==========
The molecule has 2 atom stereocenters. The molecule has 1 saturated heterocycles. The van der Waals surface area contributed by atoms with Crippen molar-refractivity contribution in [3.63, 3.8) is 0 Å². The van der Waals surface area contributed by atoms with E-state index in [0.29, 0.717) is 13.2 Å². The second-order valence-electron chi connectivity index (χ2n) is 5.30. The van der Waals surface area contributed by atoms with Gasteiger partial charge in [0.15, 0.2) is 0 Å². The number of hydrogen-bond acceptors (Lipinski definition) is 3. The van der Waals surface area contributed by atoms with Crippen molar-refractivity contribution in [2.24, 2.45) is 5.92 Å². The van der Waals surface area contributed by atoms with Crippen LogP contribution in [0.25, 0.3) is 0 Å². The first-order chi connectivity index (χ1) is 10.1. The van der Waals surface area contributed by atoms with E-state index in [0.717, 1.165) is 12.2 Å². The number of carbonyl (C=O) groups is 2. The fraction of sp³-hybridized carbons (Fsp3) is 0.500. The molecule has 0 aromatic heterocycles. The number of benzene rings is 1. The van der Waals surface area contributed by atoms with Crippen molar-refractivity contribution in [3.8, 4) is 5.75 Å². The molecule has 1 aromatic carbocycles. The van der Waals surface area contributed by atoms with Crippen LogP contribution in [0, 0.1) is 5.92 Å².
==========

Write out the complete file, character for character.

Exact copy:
The molecule has 2 atom stereocenters. The molecule has 1 saturated heterocycles. The van der Waals surface area contributed by atoms with Crippen molar-refractivity contribution in [3.63, 3.8) is 0 Å². The van der Waals surface area contributed by atoms with E-state index in [0.29, 0.717) is 13.2 Å². The second-order valence-electron chi connectivity index (χ2n) is 5.30. The van der Waals surface area contributed by atoms with Gasteiger partial charge in [0.15, 0.2) is 0 Å². The number of hydrogen-bond acceptors (Lipinski definition) is 3. The van der Waals surface area contributed by atoms with Crippen molar-refractivity contribution in [2.24, 2.45) is 5.92 Å². The van der Waals surface area contributed by atoms with Crippen LogP contribution in [0.25, 0.3) is 0 Å². The first-order chi connectivity index (χ1) is 10.1. The van der Waals surface area contributed by atoms with E-state index in [0.717, 1.165) is 12.2 Å². The number of carbonyl (C=O) groups is 2. The fraction of sp³-hybridized carbons (Fsp3) is 0.500. The molecule has 0 aromatic heterocycles. The number of benzene rings is 1. The van der Waals surface area contributed by atoms with Crippen molar-refractivity contribution in [3.8, 4) is 5.75 Å². The molecule has 1 aromatic carbocycles. The van der Waals surface area contributed by atoms with Crippen LogP contribution in [0, 0.1) is 5.92 Å².